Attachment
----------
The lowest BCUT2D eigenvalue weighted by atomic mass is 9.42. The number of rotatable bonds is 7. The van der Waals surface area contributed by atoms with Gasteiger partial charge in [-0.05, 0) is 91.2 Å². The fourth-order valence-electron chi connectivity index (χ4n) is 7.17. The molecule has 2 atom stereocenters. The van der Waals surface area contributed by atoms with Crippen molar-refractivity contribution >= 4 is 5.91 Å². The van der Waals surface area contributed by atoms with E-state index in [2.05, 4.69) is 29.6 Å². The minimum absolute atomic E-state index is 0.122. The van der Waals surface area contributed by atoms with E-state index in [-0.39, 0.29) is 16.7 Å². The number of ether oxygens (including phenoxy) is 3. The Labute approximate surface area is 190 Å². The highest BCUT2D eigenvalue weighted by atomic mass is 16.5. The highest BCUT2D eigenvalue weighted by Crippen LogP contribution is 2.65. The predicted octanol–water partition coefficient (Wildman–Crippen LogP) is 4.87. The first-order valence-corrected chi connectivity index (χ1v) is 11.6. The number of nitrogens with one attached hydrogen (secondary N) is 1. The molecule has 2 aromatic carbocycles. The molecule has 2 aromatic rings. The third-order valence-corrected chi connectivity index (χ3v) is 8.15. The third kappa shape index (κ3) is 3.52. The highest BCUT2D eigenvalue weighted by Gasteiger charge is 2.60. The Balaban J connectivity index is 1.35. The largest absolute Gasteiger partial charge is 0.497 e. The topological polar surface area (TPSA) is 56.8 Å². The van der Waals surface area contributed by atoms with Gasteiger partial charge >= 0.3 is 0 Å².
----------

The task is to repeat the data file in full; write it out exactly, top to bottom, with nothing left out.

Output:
The lowest BCUT2D eigenvalue weighted by atomic mass is 9.42. The number of rotatable bonds is 7. The van der Waals surface area contributed by atoms with Gasteiger partial charge in [-0.05, 0) is 91.2 Å². The fourth-order valence-electron chi connectivity index (χ4n) is 7.17. The molecule has 2 atom stereocenters. The van der Waals surface area contributed by atoms with Crippen molar-refractivity contribution >= 4 is 5.91 Å². The van der Waals surface area contributed by atoms with E-state index in [2.05, 4.69) is 29.6 Å². The minimum absolute atomic E-state index is 0.122. The van der Waals surface area contributed by atoms with E-state index in [-0.39, 0.29) is 16.7 Å². The number of ether oxygens (including phenoxy) is 3. The Labute approximate surface area is 190 Å². The highest BCUT2D eigenvalue weighted by atomic mass is 16.5. The highest BCUT2D eigenvalue weighted by Crippen LogP contribution is 2.65. The predicted octanol–water partition coefficient (Wildman–Crippen LogP) is 4.87. The first-order valence-corrected chi connectivity index (χ1v) is 11.6. The number of nitrogens with one attached hydrogen (secondary N) is 1. The molecule has 2 aromatic carbocycles. The molecule has 2 aromatic rings. The third-order valence-corrected chi connectivity index (χ3v) is 8.15. The third kappa shape index (κ3) is 3.52. The highest BCUT2D eigenvalue weighted by Gasteiger charge is 2.60. The Balaban J connectivity index is 1.35. The largest absolute Gasteiger partial charge is 0.497 e. The topological polar surface area (TPSA) is 56.8 Å². The van der Waals surface area contributed by atoms with Gasteiger partial charge >= 0.3 is 0 Å².